My Lopsided Portfolio, Our Lopsided Market

Looking at my meager, pathetic investments today, I get the feeling that our economy isn’t entirely sucking. Aside from the classic Greek tragedy that is the home real estate market, there are industries that aren’t quite licking the floor quite yet.

It's getting depressing.

Among the things you never imagined or cared about succeeding, Caterpillar Inc. stock has risen tremendously, in lieu of a global increase in building and development. Wal-Mart is holding steady in a downtrodden retail market, ever since Cheryl from Mundelein decided to cut back on those pricey shopping trips to Whole Foods every week.

Recent news on the North Shore illustrates exactly what two separate but related markets are telling us about the economy. Home sales in Wilmette have hit a new low, while industrial vacancies in and around Chicago have decreased, showing an upswing in commercial development in the area.

Investors are throwing money at commercial ventures, but homes have, at best, only slightly recovered from the burst bubble. You’ve already heard it; “now is the time to buy!” says the N.A.R. But take a look at where business is developing along the North Shore, and you might get an idea of where the local housing market will be going in the next few years.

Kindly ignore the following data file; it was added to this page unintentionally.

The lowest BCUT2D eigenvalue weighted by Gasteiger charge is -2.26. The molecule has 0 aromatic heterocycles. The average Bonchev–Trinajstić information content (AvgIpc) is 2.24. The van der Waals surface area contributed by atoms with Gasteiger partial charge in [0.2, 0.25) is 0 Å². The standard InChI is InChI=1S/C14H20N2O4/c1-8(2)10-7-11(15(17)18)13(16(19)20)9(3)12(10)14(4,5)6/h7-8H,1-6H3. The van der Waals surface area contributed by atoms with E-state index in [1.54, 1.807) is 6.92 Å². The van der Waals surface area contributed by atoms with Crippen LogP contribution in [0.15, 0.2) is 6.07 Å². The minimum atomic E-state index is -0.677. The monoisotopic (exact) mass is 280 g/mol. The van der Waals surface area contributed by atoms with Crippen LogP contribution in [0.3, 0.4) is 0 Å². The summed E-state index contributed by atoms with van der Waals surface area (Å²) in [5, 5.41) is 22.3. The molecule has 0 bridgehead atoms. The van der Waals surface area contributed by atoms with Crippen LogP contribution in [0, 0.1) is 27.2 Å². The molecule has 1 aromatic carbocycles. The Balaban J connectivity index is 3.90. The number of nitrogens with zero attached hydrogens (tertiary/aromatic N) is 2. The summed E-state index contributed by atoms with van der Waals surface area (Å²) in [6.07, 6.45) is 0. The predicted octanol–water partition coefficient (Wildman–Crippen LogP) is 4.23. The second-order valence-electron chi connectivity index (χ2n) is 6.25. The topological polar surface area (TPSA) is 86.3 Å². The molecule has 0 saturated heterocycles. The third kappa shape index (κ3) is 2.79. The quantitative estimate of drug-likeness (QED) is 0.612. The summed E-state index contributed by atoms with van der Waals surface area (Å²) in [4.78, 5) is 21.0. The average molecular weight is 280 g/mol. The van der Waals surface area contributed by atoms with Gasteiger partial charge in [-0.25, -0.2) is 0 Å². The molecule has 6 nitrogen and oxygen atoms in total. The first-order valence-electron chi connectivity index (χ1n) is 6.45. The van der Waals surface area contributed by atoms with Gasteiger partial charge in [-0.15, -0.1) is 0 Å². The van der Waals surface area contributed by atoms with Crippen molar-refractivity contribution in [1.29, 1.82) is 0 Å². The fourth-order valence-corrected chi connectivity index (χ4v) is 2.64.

705 ELEVENTH St #404
WILMETTE, IL 60091

Beds: 1
Baths: 1.1

This one comes from the future…

611 GREEN BAY Rd #301
WILMETTE, IL 60091

Beds: 2 On Redfin: 11 days
Baths: 2.1 Year Built: 2009
SQ.FT.: 1,940 $/SQ.FT.: $422

  • Patricia

    “ever since Cheryl from Mundelein decided to cut back on those pricey shopping trips to Whole Foods every week.”

    Haha! I think I know her!